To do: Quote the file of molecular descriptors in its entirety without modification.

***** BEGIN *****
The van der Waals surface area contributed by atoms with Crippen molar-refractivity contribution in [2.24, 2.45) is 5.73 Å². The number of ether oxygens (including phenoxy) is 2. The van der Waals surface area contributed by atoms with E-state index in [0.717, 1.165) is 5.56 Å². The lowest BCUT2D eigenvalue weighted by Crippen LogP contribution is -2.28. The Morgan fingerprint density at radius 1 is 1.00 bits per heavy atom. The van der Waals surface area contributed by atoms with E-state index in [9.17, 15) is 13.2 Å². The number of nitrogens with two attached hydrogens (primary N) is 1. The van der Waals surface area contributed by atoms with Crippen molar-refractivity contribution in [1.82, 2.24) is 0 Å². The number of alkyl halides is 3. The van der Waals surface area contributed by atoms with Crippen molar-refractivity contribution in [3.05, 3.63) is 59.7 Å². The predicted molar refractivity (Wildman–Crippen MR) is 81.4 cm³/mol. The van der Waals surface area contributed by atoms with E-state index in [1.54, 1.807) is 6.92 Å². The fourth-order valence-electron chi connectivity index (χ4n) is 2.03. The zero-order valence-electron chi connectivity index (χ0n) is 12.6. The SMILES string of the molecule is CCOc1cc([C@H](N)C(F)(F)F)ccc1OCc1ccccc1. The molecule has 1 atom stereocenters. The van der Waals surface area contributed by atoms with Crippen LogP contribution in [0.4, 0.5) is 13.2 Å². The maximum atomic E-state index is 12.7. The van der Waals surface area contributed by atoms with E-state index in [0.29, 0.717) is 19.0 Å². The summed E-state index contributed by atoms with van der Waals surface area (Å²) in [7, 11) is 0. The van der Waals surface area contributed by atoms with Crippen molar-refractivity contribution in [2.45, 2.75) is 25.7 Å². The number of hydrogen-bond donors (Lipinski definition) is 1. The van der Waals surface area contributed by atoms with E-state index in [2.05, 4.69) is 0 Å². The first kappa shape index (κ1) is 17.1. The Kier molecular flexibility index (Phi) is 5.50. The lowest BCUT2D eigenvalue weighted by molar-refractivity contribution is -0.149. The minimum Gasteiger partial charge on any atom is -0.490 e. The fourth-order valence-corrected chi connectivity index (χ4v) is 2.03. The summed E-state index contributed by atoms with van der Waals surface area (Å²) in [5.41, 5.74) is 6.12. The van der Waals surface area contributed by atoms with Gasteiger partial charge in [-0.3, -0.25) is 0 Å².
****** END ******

The van der Waals surface area contributed by atoms with Crippen molar-refractivity contribution in [2.24, 2.45) is 5.73 Å². The number of ether oxygens (including phenoxy) is 2. The van der Waals surface area contributed by atoms with E-state index in [0.717, 1.165) is 5.56 Å². The lowest BCUT2D eigenvalue weighted by Crippen LogP contribution is -2.28. The Morgan fingerprint density at radius 1 is 1.00 bits per heavy atom. The van der Waals surface area contributed by atoms with E-state index in [9.17, 15) is 13.2 Å². The number of nitrogens with two attached hydrogens (primary N) is 1. The van der Waals surface area contributed by atoms with Crippen molar-refractivity contribution in [1.82, 2.24) is 0 Å². The number of alkyl halides is 3. The van der Waals surface area contributed by atoms with Crippen molar-refractivity contribution in [3.05, 3.63) is 59.7 Å². The predicted molar refractivity (Wildman–Crippen MR) is 81.4 cm³/mol. The van der Waals surface area contributed by atoms with E-state index in [1.54, 1.807) is 6.92 Å². The fourth-order valence-electron chi connectivity index (χ4n) is 2.03. The zero-order valence-electron chi connectivity index (χ0n) is 12.6. The SMILES string of the molecule is CCOc1cc([C@H](N)C(F)(F)F)ccc1OCc1ccccc1. The molecule has 1 atom stereocenters. The van der Waals surface area contributed by atoms with Crippen LogP contribution in [0.4, 0.5) is 13.2 Å². The maximum atomic E-state index is 12.7. The van der Waals surface area contributed by atoms with E-state index in [0.29, 0.717) is 19.0 Å². The summed E-state index contributed by atoms with van der Waals surface area (Å²) in [7, 11) is 0. The van der Waals surface area contributed by atoms with Crippen molar-refractivity contribution in [2.45, 2.75) is 25.7 Å². The number of hydrogen-bond donors (Lipinski definition) is 1. The van der Waals surface area contributed by atoms with E-state index in [2.05, 4.69) is 0 Å². The first kappa shape index (κ1) is 17.1. The Kier molecular flexibility index (Phi) is 5.50. The lowest BCUT2D eigenvalue weighted by molar-refractivity contribution is -0.149. The minimum Gasteiger partial charge on any atom is -0.490 e. The fourth-order valence-corrected chi connectivity index (χ4v) is 2.03. The summed E-state index contributed by atoms with van der Waals surface area (Å²) in [5.41, 5.74) is 6.12. The van der Waals surface area contributed by atoms with Gasteiger partial charge in [-0.3, -0.25) is 0 Å².